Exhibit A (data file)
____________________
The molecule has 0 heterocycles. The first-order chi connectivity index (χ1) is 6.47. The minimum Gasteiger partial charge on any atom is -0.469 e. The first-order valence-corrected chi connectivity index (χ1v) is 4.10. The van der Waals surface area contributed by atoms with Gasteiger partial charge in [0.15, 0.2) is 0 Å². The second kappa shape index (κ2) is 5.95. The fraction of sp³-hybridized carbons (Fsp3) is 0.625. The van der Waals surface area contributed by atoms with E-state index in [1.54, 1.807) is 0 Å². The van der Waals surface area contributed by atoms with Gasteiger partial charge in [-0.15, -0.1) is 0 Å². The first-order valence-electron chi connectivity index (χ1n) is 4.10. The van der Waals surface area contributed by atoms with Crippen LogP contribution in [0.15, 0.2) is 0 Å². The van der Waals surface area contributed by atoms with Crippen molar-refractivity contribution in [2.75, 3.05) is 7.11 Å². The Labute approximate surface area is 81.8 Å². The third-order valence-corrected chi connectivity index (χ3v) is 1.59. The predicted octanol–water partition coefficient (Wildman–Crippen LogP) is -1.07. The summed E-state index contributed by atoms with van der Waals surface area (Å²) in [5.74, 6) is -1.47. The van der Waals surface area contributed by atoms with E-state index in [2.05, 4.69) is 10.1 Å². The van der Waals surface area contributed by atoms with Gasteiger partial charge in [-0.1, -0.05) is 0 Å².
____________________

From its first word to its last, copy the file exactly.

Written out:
The molecule has 0 heterocycles. The first-order chi connectivity index (χ1) is 6.47. The minimum Gasteiger partial charge on any atom is -0.469 e. The first-order valence-corrected chi connectivity index (χ1v) is 4.10. The van der Waals surface area contributed by atoms with Gasteiger partial charge in [0.15, 0.2) is 0 Å². The second kappa shape index (κ2) is 5.95. The fraction of sp³-hybridized carbons (Fsp3) is 0.625. The van der Waals surface area contributed by atoms with E-state index in [1.54, 1.807) is 0 Å². The van der Waals surface area contributed by atoms with Gasteiger partial charge in [-0.15, -0.1) is 0 Å². The first-order valence-electron chi connectivity index (χ1n) is 4.10. The van der Waals surface area contributed by atoms with Crippen LogP contribution in [0.15, 0.2) is 0 Å². The van der Waals surface area contributed by atoms with Crippen molar-refractivity contribution in [2.75, 3.05) is 7.11 Å². The Labute approximate surface area is 81.8 Å². The third-order valence-corrected chi connectivity index (χ3v) is 1.59. The predicted octanol–water partition coefficient (Wildman–Crippen LogP) is -1.07. The summed E-state index contributed by atoms with van der Waals surface area (Å²) in [5.74, 6) is -1.47. The van der Waals surface area contributed by atoms with E-state index in [2.05, 4.69) is 10.1 Å². The van der Waals surface area contributed by atoms with Gasteiger partial charge in [-0.1, -0.05) is 0 Å².